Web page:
Re: [isabelle] Verify the legitimacy of a proof?

Hi Scott,

you can also check which oracles a theorem depends on from the ML level.
A hack to look for the oracle that is used to implement sorry can look like

theory Scratch
  imports Main
  keywords "check_sorry" :: diag

ML â
val get_oracles = Proofterm.all_oracles_of o Proofterm.strip_thm o

val contains_sorry = exists (fn (a, _) => a = "Pure.skip_proof") o

fun report_sorry ctxt =
  if Context_Position.is_visible ctxt then [Markup.markup Markup.bad "Proof arises from sorry
  else ();

fun check_sorry ctxt th =
    if contains_sorry th then report_sorry ctxt else ()

fun check_sorry_cmd thm_ref st =
    val ctxt = Toplevel.context_of st
    val th = Proof_Context.get_fact_single ctxt thm_ref
  in check_sorry ctxt th end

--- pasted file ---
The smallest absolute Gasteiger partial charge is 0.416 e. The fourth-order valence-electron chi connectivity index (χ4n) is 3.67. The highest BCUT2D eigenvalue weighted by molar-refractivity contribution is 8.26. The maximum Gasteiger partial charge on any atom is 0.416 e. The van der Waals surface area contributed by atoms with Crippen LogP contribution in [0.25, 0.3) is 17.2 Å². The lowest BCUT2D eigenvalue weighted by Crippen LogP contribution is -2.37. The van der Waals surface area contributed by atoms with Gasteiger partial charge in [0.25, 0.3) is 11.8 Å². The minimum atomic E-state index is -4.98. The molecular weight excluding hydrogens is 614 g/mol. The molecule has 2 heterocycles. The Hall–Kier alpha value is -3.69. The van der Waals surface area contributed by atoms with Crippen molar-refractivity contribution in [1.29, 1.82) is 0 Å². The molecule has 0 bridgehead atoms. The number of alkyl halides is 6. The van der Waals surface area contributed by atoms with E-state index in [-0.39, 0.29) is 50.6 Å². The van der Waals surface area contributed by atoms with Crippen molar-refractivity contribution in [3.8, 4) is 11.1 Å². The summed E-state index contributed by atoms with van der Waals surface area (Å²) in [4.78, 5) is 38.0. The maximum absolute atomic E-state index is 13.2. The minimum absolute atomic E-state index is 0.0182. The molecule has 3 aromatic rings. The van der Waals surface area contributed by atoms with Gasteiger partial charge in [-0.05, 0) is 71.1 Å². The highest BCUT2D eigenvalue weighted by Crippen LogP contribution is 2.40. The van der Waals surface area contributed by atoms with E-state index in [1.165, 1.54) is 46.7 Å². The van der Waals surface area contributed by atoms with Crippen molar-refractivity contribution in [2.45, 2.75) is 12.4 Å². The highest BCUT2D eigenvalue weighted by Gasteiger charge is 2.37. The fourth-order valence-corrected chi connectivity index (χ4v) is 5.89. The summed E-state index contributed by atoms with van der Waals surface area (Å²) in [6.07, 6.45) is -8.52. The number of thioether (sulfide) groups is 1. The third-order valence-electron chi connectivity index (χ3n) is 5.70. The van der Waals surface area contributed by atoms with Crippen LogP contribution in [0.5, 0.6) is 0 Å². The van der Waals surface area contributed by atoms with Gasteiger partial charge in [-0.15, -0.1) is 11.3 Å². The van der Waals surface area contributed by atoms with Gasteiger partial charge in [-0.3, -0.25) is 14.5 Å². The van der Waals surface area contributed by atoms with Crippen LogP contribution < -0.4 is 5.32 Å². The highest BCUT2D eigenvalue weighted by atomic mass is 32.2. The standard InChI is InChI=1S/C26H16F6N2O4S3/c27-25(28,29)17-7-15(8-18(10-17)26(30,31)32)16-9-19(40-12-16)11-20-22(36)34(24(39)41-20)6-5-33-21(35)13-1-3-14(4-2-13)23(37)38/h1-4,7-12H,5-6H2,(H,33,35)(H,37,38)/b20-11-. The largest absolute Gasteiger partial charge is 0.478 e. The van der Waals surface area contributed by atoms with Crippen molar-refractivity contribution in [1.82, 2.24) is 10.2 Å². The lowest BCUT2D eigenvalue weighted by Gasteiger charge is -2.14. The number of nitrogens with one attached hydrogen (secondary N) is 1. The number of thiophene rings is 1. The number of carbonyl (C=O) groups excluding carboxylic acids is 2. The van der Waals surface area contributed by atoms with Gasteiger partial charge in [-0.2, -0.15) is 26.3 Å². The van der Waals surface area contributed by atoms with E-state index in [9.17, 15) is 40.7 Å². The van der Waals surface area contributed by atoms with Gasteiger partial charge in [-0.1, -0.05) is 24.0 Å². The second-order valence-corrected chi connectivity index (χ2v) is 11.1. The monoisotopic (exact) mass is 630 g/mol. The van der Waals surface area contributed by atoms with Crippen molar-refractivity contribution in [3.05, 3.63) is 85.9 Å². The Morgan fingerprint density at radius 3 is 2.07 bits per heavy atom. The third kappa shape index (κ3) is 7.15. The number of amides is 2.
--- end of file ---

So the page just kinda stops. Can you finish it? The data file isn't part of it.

val _ =
  Outer_Syntax.command @{command_keyword check_sorry} "Check theorem for
    (Parse.thm >> (fn (th, _) => Toplevel.keep (check_sorry_cmd th)));

(* Usage: *)
lemma one_add_1_eq_3:
  "1 + 1 = 3"

check_sorry HOL.refl
check_sorry one_add_1_eq_3


On Fri, Jul 7, 2017 at 8:28 PM C. Diekmann <diekmann at> wrote:

> > That is, I want to ensure that no lemma in the
> > proof tree ended with "sorry",
> If you make a command line run with `isabelle build`, every use of `sorry`
> is counted as cheating and makes the build fail (but only at the end of the
> build, not at the time when the thy with the sorry is processed).
> This raises a new question: can I enable cheating (quick_and_dirty) mode in
> a command line build?
> One question answered, one not answered, one new problem ;-)
> Cheers,
>   Cornelius

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